As a moral theologian, would I wholly approve of this action? No. When a buyer acquires something, he should be fair in justice about the value to sellers, just as sellers need to disclose disvalues to buyers. (Neither caveat emptor nor caveat venditor are Catholic principles.)

That’s not the point of the parable, any more than the parable about the workers who went into the vineyard at different times but were paid the same is a model for collective bargaining agreements. Like the parable of the dishonest steward, Jesus is not saying “cheat your employer.” But, like that parable, he’s saying: “Notice how some people will do anything to ensure their welfare? Why don’t people show that same determination, the same singlemindedness when it comes to what matters, their salvation?” Recognize the value — and pursue it!

The second parable ignores the element of surprise. Jesus speaks of a pearl merchant. He’s spent his life in search of pearls. One day, he encounters the pearl of a lifetime, the finest pearl, the “pearl of great price.” What does he do? He doesn’t just say, “nice, but I can’t afford it.” He is resolute. He takes everything he has, sells it, and buys that pearl. That one pearl outstrips, outweighs everything else he has. He’s willing to part with all that other stuff to acquire that “pearl of great price.” I love the verb: when he finds that precious pearl, he “goes” (ἀπελθὼν) and does whatever he has to do to make it his.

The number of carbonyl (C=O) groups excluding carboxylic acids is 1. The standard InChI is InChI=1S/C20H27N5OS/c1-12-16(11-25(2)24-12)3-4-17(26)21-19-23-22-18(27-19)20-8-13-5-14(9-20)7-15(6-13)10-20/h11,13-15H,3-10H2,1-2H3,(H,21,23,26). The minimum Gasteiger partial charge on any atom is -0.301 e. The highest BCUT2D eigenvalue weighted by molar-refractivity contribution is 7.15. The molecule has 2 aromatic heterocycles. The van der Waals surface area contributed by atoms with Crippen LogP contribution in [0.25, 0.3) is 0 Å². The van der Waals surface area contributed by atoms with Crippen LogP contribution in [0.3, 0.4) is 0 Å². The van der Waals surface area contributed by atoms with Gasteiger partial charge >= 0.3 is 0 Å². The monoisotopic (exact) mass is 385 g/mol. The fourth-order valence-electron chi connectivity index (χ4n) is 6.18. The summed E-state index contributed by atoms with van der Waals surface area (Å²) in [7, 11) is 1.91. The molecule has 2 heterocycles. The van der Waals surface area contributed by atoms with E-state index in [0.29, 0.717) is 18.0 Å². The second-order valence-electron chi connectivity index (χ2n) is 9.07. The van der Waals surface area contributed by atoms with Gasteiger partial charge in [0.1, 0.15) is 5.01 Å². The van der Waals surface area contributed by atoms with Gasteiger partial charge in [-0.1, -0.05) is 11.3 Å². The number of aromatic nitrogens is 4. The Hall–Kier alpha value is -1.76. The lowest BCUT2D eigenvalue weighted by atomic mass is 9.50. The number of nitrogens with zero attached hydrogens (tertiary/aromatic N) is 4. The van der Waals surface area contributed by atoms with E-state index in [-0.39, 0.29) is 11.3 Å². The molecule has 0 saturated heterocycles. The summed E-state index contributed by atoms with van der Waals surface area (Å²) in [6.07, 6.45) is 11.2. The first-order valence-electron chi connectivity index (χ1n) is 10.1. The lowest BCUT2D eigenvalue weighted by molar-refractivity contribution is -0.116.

Is there any better illustration of the singlemindedness of which Jesus speaks? Is there any “pearl of great price” more valuable than the Kingdom of Heaven? 

The final parable harkens back to the parable of the wheat and tares. Fishermen set out for a day’s work. They spend their day on the water in the backbreaking work of hauling nets for the day’s catch. At the end of the day, they return to shore, empty the nets, and sort out the catch. The good fish go into buckets to be sold in the marketplace, the bad — Charlie the Tuna — are “thrown away.”